A deeper cut from Something More Than Free, “Speed Trap Town” snuck into the Good Friday setlist and disassembled my soul with searing sad poetry, allowing me to feel the song in my depths, different than ever before. Tonight it hit me wobbly on my feet, same as “Cast Iron Skillet.” While there’s no need to place a literary tag on this kind of songwriting, but it seems to me that Jason and crew have mastered a truly “southern gothic” aesthetic, to borrow a phrase, in his lyrics as well as in the band’s overall sonics.

As much as the sadder softer numbers always move me the most at a Jason show, sturdy rockers like “King of Oklahoma” and “Super 8” open up an opportunity for the rest of the band to send us into orbit, not just with Sadler Vaden getting into some kind of rock god theatrics with Jason, but for the entire experience with the Unit to coalesce into full-arc face-melting.  Nowhere is this rocking rock more flipping rock than on “Miles,” with its full-on flirtation with a proggier, jammier side, with Will Johnson hitting the gong, included.  

Jason has always knit choice cover songs into the set, even when it’s at the expense of hearing less from his formidable catalog. For example, this show was one without any Jason oldies or Drive By Truckers standards. But two newer covers to the Jason repertoire that have been slipped into the sets recently are “When I Paint My Masterpiece” by Bob Dylan and “Just Like Heaven” by the Cure. Both showed up on Friday and were simply outstanding, especially the Cure track, if just for the reason that I really didn’t see it coming (even after the debut the night before) nor have any real internal referent for how epic it would be. Simply sparkly and swept us off our feet.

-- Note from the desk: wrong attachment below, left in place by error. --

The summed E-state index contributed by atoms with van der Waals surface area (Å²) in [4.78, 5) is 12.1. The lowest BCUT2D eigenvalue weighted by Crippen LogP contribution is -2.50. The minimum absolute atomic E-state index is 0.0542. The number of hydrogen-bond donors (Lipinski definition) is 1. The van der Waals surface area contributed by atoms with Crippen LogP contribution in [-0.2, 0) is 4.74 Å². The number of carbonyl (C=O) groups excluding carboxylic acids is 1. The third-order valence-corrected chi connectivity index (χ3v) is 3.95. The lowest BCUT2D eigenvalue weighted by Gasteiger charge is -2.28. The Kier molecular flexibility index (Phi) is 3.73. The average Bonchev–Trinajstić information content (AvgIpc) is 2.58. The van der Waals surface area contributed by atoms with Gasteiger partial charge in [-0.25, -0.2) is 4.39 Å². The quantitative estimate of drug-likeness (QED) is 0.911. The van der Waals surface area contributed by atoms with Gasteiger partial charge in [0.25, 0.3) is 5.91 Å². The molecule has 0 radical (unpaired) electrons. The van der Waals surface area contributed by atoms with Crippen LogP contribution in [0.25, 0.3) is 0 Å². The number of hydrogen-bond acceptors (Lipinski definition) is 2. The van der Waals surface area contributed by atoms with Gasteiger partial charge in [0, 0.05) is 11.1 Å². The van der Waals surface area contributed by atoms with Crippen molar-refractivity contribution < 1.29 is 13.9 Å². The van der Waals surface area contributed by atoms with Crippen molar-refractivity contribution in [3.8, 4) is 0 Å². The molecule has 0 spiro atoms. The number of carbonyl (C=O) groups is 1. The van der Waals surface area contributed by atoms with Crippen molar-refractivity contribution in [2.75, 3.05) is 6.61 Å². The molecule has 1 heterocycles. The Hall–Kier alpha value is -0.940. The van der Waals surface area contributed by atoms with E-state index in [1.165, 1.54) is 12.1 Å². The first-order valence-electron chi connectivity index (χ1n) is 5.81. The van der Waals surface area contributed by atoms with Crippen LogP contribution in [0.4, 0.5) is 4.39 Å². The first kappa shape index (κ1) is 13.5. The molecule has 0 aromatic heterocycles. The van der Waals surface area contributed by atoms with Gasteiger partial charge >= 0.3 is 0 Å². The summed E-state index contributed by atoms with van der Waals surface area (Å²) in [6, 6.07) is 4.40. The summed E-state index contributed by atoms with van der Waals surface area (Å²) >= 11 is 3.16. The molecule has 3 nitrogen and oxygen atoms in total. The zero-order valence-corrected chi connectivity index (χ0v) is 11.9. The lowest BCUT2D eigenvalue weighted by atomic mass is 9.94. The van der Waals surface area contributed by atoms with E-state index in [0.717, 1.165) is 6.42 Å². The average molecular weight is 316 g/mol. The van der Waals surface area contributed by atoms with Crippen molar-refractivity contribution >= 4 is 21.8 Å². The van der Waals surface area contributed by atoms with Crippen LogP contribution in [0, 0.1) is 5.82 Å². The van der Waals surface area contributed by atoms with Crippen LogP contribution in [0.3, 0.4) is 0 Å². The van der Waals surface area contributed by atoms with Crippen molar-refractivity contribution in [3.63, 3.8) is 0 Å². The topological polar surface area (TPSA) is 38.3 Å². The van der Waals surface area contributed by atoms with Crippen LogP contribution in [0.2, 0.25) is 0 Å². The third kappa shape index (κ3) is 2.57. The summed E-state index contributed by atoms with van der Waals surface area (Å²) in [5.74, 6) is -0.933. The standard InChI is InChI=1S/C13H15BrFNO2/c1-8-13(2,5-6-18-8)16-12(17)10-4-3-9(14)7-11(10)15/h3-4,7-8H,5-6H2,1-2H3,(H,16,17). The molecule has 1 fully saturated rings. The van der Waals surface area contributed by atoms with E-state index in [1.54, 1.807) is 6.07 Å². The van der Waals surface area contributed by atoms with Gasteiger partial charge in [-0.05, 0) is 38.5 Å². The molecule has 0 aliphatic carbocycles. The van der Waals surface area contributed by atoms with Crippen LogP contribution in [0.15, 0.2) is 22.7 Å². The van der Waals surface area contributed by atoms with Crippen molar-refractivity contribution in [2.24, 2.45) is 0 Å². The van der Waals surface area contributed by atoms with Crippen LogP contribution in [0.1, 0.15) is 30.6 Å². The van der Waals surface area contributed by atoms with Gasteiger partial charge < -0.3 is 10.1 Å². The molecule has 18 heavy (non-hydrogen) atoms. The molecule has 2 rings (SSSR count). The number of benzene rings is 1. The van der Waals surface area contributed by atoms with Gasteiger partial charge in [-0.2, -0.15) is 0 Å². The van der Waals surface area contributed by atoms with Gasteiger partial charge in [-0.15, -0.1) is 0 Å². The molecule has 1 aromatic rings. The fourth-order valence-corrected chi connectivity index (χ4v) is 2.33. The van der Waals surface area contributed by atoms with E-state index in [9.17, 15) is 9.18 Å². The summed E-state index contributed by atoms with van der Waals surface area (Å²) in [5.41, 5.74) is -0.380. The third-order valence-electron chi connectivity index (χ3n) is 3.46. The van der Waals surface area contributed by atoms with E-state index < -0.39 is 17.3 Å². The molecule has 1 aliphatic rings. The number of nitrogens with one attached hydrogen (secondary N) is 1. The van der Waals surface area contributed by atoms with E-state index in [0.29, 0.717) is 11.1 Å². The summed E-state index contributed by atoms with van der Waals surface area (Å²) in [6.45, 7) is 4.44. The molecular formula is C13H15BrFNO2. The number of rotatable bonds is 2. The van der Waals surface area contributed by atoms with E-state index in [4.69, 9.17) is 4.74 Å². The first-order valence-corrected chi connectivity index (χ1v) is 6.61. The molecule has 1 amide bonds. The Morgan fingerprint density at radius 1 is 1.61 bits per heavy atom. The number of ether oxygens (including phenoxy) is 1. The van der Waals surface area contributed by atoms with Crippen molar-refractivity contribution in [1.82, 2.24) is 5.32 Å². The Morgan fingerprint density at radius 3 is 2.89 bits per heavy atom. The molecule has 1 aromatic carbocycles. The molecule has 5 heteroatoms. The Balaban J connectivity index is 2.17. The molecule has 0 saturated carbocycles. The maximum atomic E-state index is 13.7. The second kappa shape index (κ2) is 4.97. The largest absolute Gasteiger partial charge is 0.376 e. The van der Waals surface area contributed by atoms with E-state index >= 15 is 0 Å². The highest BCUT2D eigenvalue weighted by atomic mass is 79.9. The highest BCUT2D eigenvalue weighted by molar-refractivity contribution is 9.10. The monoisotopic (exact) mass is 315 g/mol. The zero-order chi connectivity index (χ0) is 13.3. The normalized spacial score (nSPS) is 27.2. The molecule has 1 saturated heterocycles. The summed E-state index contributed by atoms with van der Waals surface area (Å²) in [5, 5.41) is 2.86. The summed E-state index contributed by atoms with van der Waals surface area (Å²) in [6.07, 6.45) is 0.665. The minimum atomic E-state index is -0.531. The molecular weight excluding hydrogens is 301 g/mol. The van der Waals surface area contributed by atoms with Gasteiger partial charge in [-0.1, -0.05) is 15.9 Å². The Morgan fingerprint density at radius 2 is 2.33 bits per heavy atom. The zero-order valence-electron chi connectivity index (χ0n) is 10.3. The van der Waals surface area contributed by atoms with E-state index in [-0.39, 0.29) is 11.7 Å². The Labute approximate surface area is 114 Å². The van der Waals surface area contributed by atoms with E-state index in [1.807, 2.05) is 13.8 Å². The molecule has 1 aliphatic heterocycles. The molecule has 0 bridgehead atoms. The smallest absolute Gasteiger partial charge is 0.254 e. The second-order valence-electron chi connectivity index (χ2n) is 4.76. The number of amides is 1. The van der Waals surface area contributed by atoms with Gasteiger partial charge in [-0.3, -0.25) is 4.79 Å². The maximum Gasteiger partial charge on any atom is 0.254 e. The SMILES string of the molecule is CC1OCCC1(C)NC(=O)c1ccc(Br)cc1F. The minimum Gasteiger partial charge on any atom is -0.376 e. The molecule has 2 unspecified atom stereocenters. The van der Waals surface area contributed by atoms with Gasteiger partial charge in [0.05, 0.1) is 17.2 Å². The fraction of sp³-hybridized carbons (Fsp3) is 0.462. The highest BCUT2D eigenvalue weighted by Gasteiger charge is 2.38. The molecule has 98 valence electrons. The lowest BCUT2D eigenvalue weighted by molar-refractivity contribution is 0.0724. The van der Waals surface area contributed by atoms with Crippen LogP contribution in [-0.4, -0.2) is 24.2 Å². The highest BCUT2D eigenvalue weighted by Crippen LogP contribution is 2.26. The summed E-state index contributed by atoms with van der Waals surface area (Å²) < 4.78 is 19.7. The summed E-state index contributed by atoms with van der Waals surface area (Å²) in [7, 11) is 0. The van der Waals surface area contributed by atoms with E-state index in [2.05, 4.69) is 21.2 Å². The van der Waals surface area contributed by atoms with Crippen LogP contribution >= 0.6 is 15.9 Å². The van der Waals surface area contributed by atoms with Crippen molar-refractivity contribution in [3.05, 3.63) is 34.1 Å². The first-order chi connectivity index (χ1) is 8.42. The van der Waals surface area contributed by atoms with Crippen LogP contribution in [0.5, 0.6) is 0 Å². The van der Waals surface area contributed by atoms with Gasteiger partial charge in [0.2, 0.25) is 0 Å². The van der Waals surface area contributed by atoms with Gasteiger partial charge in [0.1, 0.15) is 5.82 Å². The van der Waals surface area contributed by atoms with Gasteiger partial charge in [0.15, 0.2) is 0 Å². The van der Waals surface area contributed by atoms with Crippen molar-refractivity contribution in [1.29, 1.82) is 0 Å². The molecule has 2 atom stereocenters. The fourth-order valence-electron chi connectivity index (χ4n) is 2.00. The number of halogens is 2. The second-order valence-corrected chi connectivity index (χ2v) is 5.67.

With an already ambitious show agenda for spring and summer, I resisted adding Saturday night tickets as a last minute adjustment. Right now our next Jason is out west with Adeem opening, come summer, with lots of other great artists in between. 

All said, the depth of my gratitude for this music and this band just grow deeper. It’s amazing to just be alive at the same time as them and to have the privilege to repeatedly immerse my life in their musical mysteries. 

Jason Isbell & the 400 Unit
Good Friday 2024 - ATL, the Tabernacle
Wichita Lineman walkout at 915pm

Hope The High Road (Nashville Sound)
24 Frames (Something More Than Free)
Save The World (Weathervanes)
King of Oklahoma (Weathervanes)
Traveling Alone (Southeastern)
When I Paint My Masterpiece (Bob Dylan cover) 
Super 8 (Southeastern)
Cast Iron Skillet (Weathervanes)
Stockholm (Southeastern)
Flying Over Water (Southeastern)
If You insist (Weathervanes)
Overseas (Reunions)
Strawberry Woman (Weathervanes)
Speed Trap Town (Something More Than Free)
Death Wish (Weathervanes)
Miles (Weathervanes)
Cover (Southeastern)

Just Like Heaven (Cure Cover)
Vampires (Nashville Sound)
offstage at 11pm